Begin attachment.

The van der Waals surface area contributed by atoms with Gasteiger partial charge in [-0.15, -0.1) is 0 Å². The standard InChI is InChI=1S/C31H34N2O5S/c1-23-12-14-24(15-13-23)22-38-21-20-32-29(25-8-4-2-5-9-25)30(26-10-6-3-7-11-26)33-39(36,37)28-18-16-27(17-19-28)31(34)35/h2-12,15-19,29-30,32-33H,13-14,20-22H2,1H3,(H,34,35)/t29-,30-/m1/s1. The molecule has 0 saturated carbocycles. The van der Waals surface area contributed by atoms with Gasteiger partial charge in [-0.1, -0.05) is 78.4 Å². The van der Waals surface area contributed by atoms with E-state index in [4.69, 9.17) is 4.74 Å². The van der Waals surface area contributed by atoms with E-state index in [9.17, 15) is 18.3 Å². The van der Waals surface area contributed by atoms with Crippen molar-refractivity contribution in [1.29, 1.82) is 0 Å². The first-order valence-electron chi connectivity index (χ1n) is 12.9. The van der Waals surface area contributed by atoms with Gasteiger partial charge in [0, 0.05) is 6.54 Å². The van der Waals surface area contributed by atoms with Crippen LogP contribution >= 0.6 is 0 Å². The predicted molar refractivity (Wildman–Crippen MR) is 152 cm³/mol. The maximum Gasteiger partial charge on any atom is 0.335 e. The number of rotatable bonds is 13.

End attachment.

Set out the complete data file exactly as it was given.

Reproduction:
The van der Waals surface area contributed by atoms with Gasteiger partial charge in [-0.15, -0.1) is 0 Å². The standard InChI is InChI=1S/C31H34N2O5S/c1-23-12-14-24(15-13-23)22-38-21-20-32-29(25-8-4-2-5-9-25)30(26-10-6-3-7-11-26)33-39(36,37)28-18-16-27(17-19-28)31(34)35/h2-12,15-19,29-30,32-33H,13-14,20-22H2,1H3,(H,34,35)/t29-,30-/m1/s1. The molecule has 0 saturated carbocycles. The van der Waals surface area contributed by atoms with Gasteiger partial charge in [-0.1, -0.05) is 78.4 Å². The van der Waals surface area contributed by atoms with E-state index in [4.69, 9.17) is 4.74 Å². The van der Waals surface area contributed by atoms with E-state index in [9.17, 15) is 18.3 Å². The van der Waals surface area contributed by atoms with Crippen molar-refractivity contribution in [1.29, 1.82) is 0 Å². The first-order valence-electron chi connectivity index (χ1n) is 12.9. The van der Waals surface area contributed by atoms with Gasteiger partial charge in [0, 0.05) is 6.54 Å². The van der Waals surface area contributed by atoms with Crippen LogP contribution >= 0.6 is 0 Å². The predicted molar refractivity (Wildman–Crippen MR) is 152 cm³/mol. The maximum Gasteiger partial charge on any atom is 0.335 e. The number of rotatable bonds is 13.